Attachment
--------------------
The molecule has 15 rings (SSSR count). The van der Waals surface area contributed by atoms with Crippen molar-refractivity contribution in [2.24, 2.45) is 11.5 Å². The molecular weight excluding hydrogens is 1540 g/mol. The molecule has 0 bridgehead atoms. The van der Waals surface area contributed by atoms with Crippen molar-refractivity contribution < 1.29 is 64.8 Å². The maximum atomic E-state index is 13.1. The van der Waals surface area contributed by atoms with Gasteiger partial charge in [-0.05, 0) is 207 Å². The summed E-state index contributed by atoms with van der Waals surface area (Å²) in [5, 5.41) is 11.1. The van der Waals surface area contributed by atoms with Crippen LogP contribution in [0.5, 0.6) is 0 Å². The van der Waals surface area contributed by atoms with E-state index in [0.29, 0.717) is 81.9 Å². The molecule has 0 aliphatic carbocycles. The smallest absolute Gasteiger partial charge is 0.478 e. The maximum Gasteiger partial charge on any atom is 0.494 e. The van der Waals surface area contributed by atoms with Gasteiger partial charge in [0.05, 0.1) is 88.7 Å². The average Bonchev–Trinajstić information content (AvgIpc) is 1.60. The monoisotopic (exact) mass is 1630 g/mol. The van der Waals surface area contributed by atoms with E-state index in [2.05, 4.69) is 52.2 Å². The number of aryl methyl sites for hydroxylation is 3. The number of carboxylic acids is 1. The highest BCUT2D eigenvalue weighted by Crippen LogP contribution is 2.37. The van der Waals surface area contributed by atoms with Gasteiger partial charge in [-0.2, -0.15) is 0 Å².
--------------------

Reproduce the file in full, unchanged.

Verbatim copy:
The molecule has 15 rings (SSSR count). The van der Waals surface area contributed by atoms with Crippen molar-refractivity contribution in [2.24, 2.45) is 11.5 Å². The molecular weight excluding hydrogens is 1540 g/mol. The molecule has 0 bridgehead atoms. The van der Waals surface area contributed by atoms with Crippen molar-refractivity contribution < 1.29 is 64.8 Å². The maximum atomic E-state index is 13.1. The van der Waals surface area contributed by atoms with Gasteiger partial charge in [-0.05, 0) is 207 Å². The summed E-state index contributed by atoms with van der Waals surface area (Å²) in [5, 5.41) is 11.1. The van der Waals surface area contributed by atoms with Crippen LogP contribution in [0.5, 0.6) is 0 Å². The van der Waals surface area contributed by atoms with E-state index in [0.29, 0.717) is 81.9 Å². The molecule has 0 aliphatic carbocycles. The smallest absolute Gasteiger partial charge is 0.478 e. The maximum Gasteiger partial charge on any atom is 0.494 e. The van der Waals surface area contributed by atoms with Gasteiger partial charge in [0.05, 0.1) is 88.7 Å². The average Bonchev–Trinajstić information content (AvgIpc) is 1.60. The monoisotopic (exact) mass is 1630 g/mol. The van der Waals surface area contributed by atoms with E-state index in [2.05, 4.69) is 52.2 Å². The number of aryl methyl sites for hydroxylation is 3. The number of carboxylic acids is 1. The highest BCUT2D eigenvalue weighted by Crippen LogP contribution is 2.37. The van der Waals surface area contributed by atoms with Gasteiger partial charge in [-0.2, -0.15) is 0 Å².